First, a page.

1215.02(d) Marks Comprised Solely of gTLDs for Domain-Name Registry Operator and Registrar Services
A “registry operator” maintains the master database of all domain names registered in each top-level domain, and also generates the “zone file,” which allows computers to route Internet traffic to and from top-level domains anywhere in the world, and a “registrar” is an entity through which domain names may be registered, and which is responsible for keeping website contact information records and submitting the technical information to a central directory (i.e., the “registry”). The terms “registry operator” and “registrar” refer to distinct services and are not interchangeable. Further, “registry operators” and “registrars” are distinguishable from re-sellers, which are entities that are authorized by registrars to sell or register particular Internet addresses on a given top-level domain. See Internet Corporation for Assigned Names and Numbers, Glossary, http://www.icann.org/en/about/learning/glossary (accessed March 19, 2014).
A mark composed solely of a gTLD for domain-name registry operator or registrar services fails to function as a trademark because consumers are predisposed to view gTLDs as merely a portion of a web address rather than as an indicator of the source of domain-name registry operator and registrar services. Therefore, registration of such marks must initially be refused under Trademark Act §§1, 2, 3, and 45, 15 U.S.C. §§1051, 1052, 1053, and 1127, on the ground that the gTLD would not be perceived as a mark. However, the applicant may, in some circumstances, avoid or overcome the refusal by providing evidence that the mark will be perceived as a source identifier. In addition, the applicant must show that: (1) it has entered into a currently valid Registry Agreement with the Internet Corporation for Assigned Names and Numbers (“ICANN”) designating the applicant as the Registry Operator for the gTLD identified by the mark and (2) the identified services will be primarily for the benefit of others.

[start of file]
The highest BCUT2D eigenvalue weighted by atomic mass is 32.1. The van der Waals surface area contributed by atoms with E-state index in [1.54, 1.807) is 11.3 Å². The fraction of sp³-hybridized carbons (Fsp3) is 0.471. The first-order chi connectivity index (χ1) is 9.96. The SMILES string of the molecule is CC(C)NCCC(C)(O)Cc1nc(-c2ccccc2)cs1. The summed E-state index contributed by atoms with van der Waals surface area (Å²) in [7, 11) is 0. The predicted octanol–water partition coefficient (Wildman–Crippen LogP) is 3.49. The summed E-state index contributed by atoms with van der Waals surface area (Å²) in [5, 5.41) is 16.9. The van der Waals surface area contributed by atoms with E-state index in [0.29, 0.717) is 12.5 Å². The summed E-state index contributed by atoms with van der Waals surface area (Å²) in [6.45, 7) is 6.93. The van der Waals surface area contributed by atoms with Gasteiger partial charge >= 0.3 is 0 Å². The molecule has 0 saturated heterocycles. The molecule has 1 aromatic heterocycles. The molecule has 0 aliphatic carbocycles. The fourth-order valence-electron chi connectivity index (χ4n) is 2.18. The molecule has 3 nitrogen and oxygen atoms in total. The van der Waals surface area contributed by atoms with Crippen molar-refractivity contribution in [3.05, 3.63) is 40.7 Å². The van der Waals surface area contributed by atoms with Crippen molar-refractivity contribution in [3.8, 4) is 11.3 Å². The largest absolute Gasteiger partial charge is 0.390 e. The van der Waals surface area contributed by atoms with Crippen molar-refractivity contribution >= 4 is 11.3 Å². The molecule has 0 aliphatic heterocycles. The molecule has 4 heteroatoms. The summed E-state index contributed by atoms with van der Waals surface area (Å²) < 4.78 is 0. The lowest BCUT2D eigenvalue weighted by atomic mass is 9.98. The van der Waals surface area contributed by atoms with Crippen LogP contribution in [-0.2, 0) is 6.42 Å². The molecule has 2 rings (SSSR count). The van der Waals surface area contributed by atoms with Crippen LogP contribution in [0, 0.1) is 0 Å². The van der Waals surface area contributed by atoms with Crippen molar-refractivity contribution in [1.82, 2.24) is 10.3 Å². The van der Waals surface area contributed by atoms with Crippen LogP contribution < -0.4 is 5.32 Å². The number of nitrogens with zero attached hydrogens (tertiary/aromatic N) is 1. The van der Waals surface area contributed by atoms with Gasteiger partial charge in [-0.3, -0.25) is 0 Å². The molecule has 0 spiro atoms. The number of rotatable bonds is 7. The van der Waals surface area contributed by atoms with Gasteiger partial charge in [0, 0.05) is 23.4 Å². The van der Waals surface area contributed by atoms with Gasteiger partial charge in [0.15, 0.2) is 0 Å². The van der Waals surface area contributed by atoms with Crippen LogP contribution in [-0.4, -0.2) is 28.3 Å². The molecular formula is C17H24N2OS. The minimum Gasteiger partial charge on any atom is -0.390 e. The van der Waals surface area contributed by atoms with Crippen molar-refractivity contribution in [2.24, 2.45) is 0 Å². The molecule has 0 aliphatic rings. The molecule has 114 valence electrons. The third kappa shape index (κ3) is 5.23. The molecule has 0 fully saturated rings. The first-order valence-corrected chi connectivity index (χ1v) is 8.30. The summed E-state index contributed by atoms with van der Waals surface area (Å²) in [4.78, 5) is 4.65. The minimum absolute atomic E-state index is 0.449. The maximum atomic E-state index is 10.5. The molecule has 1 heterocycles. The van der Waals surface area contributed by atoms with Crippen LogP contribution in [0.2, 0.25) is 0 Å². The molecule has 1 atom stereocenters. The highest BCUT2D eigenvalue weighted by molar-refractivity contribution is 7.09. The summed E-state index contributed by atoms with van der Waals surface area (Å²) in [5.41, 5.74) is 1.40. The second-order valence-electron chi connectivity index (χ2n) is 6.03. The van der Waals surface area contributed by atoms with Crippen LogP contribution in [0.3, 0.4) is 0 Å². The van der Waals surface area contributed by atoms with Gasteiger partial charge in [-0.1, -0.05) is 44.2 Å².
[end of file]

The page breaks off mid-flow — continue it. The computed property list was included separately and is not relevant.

If the gTLD merely describes the subject or user of the domain space, registration must be refused under Trademark Act §2(e)(1), 15 U.S.C. §1052(e)(1), on the ground that the gTLD is merely descriptive of the registry services.